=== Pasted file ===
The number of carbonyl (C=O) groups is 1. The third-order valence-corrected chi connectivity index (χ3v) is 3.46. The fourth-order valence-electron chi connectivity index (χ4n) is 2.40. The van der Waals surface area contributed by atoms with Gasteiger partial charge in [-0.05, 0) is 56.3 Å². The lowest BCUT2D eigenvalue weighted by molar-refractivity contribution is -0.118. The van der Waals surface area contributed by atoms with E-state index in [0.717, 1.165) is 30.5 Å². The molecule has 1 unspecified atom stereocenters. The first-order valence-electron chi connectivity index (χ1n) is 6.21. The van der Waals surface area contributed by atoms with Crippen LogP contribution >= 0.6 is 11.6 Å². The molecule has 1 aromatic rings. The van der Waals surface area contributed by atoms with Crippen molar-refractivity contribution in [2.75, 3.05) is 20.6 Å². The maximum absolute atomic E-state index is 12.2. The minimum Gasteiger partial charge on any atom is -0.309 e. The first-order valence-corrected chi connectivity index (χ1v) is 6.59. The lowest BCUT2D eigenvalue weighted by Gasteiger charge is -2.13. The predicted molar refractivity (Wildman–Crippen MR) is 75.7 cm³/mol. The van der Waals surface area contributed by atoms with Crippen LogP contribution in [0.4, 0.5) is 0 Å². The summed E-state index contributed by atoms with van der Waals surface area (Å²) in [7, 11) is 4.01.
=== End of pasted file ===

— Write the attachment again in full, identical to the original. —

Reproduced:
The number of carbonyl (C=O) groups is 1. The third-order valence-corrected chi connectivity index (χ3v) is 3.46. The fourth-order valence-electron chi connectivity index (χ4n) is 2.40. The van der Waals surface area contributed by atoms with Gasteiger partial charge in [-0.05, 0) is 56.3 Å². The lowest BCUT2D eigenvalue weighted by molar-refractivity contribution is -0.118. The van der Waals surface area contributed by atoms with E-state index in [0.717, 1.165) is 30.5 Å². The molecule has 1 unspecified atom stereocenters. The first-order valence-electron chi connectivity index (χ1n) is 6.21. The van der Waals surface area contributed by atoms with Crippen LogP contribution >= 0.6 is 11.6 Å². The molecule has 1 aromatic rings. The van der Waals surface area contributed by atoms with Crippen molar-refractivity contribution in [2.75, 3.05) is 20.6 Å². The maximum absolute atomic E-state index is 12.2. The minimum Gasteiger partial charge on any atom is -0.309 e. The first-order valence-corrected chi connectivity index (χ1v) is 6.59. The lowest BCUT2D eigenvalue weighted by Gasteiger charge is -2.13. The predicted molar refractivity (Wildman–Crippen MR) is 75.7 cm³/mol. The van der Waals surface area contributed by atoms with Crippen LogP contribution in [0.4, 0.5) is 0 Å². The summed E-state index contributed by atoms with van der Waals surface area (Å²) in [7, 11) is 4.01.